Ahead of the Curve: How Did Martin Miller’s Lead the Premium Gin Charge?
We sat down with Martin Miller’s co-founder David Bromige to find out.
It takes a lot of gumption to decide you are going to set up your own spirits brand, especially in an underperforming segment of the market.
“We looked at the market at the time – keep in mind this is the late ’90s – and decided that gin was something of a languishing market,” explains David.
Martin Miller’s Gin was born in London in 1998 when Martin Miller and David Bromige decided, after a vodka venture misfired, that the lack of quality gin in the market needed changing.
The plan was to make the best gin they could, without regard for the time, money or effort required to get it. This mindset eventually took them from England to Iceland where they had discovered, in the aforementioned vodka venture, that there was something in the Icelandic water.
It was decided they would distil their gin in England before sending it on a 10-day trip to Borganes, on Iceland’s remote west coast where the spirit is blending with the local water, bottle and brought back to England.
David Bromige – Co-Founder of Martin Miller’s
The result was Martin Miller’s distinctly mellowed juniper and remarkably smooth finish. Today, more than 20 years on, the brand still ships its gin in copper barrels to Iceland in order to achieve the now-signature flavour profile.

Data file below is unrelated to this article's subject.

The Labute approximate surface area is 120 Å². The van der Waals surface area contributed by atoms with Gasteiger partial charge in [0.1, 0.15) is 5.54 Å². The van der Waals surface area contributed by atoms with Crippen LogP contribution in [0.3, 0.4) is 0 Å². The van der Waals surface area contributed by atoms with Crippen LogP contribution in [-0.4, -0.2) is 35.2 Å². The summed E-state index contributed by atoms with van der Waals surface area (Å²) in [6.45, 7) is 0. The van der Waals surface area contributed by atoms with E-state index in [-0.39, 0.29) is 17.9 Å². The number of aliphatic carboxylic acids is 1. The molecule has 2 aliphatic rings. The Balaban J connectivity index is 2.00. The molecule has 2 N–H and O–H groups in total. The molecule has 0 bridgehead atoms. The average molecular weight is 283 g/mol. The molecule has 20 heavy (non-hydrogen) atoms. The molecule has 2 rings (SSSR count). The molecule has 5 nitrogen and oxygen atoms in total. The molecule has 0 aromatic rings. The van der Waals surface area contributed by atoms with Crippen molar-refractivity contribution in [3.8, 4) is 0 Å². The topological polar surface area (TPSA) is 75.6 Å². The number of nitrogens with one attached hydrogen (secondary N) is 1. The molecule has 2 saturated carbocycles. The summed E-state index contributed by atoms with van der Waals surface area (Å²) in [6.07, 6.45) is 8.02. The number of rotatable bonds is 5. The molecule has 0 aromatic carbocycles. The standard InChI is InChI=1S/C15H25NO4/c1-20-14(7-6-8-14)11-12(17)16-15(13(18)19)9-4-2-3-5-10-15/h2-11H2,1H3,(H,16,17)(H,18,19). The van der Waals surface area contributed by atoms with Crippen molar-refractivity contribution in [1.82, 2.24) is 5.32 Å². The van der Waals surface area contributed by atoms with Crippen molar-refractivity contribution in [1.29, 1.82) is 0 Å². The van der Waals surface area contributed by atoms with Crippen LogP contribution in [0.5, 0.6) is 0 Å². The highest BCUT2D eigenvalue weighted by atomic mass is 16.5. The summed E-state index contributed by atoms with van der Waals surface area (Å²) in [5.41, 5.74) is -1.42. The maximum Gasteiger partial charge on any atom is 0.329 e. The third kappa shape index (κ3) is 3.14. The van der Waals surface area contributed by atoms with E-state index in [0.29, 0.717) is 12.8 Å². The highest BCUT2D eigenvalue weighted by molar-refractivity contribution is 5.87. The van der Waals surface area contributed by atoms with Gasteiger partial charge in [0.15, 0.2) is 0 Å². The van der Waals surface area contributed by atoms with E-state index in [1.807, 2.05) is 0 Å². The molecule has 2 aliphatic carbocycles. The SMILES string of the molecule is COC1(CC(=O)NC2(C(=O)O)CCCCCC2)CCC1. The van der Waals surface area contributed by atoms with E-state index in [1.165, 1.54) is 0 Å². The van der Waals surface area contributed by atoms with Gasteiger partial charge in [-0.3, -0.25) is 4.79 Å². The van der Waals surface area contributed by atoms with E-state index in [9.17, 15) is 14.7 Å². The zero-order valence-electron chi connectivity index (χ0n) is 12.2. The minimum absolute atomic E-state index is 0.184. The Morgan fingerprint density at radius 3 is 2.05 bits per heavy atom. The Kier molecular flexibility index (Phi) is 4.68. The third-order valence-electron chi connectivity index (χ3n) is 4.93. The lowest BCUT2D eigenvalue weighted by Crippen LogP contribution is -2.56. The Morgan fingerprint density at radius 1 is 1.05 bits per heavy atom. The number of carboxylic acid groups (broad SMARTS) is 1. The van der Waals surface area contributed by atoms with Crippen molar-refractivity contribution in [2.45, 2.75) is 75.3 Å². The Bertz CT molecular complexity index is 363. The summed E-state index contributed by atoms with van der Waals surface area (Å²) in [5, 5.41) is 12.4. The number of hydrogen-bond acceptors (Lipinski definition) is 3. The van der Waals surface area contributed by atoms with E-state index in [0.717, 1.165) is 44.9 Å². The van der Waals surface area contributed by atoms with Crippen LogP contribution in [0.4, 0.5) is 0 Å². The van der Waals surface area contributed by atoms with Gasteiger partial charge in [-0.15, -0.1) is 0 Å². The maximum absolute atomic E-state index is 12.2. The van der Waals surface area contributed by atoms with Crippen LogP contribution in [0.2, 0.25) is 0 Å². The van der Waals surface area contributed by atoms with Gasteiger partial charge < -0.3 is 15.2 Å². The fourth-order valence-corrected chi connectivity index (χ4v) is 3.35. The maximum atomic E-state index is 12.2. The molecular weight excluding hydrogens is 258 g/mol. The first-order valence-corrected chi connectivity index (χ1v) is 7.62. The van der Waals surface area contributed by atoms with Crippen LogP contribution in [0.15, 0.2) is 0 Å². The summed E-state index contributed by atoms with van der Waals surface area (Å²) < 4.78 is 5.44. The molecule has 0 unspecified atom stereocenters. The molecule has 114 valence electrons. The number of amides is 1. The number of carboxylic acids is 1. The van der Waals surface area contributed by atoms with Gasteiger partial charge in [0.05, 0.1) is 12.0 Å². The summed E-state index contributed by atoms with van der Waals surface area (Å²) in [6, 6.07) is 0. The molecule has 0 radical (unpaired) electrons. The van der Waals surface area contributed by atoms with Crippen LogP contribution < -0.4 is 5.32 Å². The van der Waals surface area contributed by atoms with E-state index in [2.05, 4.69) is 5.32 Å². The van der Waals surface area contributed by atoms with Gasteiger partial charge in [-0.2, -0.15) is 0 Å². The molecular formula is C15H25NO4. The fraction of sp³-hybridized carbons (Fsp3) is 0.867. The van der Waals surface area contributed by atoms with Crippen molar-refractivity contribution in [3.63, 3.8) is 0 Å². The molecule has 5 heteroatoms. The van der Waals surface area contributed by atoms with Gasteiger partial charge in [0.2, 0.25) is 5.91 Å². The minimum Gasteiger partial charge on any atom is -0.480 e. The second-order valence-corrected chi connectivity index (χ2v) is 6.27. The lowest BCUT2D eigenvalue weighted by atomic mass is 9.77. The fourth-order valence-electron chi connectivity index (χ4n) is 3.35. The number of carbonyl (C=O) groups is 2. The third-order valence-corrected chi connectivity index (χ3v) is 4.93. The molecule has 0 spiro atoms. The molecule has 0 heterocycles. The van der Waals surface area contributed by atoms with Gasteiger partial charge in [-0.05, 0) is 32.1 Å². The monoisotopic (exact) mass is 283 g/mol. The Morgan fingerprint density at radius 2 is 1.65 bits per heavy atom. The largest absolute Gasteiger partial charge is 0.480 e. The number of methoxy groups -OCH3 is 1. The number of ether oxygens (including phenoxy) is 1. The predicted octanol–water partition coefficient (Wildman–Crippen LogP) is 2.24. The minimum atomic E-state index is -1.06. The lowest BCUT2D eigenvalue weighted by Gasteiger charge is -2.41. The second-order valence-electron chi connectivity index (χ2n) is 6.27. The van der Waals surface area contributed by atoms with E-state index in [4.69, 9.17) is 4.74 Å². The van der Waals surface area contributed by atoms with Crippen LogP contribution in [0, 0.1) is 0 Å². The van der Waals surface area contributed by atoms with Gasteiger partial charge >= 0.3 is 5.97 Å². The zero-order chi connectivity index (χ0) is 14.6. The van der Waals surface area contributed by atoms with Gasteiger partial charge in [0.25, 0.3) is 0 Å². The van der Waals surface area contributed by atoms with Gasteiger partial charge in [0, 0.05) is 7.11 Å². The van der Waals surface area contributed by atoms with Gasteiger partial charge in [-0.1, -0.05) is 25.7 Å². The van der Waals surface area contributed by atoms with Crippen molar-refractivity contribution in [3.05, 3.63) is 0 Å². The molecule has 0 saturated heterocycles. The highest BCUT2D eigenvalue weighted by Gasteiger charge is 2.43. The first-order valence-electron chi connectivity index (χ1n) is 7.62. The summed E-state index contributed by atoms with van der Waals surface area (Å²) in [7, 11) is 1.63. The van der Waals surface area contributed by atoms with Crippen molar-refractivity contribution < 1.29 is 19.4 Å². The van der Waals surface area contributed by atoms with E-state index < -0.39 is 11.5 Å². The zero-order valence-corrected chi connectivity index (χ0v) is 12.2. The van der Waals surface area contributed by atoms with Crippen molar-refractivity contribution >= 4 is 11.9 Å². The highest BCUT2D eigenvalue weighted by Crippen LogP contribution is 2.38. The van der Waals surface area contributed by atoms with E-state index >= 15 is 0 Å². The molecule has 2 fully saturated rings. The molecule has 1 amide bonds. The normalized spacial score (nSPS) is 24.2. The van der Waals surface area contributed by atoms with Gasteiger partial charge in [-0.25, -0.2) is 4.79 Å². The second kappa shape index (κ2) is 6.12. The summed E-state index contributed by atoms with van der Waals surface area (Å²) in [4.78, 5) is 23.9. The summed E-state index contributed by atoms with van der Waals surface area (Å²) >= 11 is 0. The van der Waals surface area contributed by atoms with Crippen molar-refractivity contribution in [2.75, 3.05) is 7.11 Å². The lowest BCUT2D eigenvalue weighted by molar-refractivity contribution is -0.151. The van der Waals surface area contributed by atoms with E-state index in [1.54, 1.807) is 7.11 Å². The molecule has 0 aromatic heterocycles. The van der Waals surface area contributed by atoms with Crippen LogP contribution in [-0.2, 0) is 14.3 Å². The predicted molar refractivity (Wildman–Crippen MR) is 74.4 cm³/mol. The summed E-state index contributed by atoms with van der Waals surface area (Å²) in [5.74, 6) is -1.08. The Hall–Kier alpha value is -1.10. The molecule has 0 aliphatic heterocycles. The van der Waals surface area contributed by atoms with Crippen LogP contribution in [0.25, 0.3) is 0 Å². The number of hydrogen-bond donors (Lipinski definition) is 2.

“I remember doing market research,” explains David, “and women coming through the airport complaining that their husbands would come through duty free and buy a big fancy bottle of scotch and they’d have to get Bombay [Sapphire] because it was the only thing for them.”
The lack of premium gin products combined with the rumblings of a then-nascent mixology scene intensifying in London saw bartenders looking for a gin that was a little bit more useable and ultimately with less intense levels of juniper than what was available on the market.
“These young guys were getting involved in making these drinks and found this classic stuff – all of which uses gin. They liked the idea of gin but there wasn’t really anything on the market they could use.”
In the 20 years since the launch of Martin Miller’s it has become the world’s most awarded gin, including a scored of 97 points by the Beverage Testing Institute of Chicago, the highest score ever awarded to a gin.
Of course, now, with the drink having a renaissance, there are hundreds of gins on the market, especially in Australia. Innumerable boutique distilleries championing Australian botanicals have exploded on to the market with notable brands like Four Pillars, Melbourne Gin Company and Archie Rose capitalising on drinkers’ appetite for gin. However, David doesn’t see the new gin order as a threat – more as an ally as they help to keep gin as relevant as ever.
So, what does the founder of a gin brand drink – apart from the obvious G’n’T and Martini?
“I’ve always really liked a Negroni, and for some reason I can never make it as good as they can in a bar. but that’s my favourite.”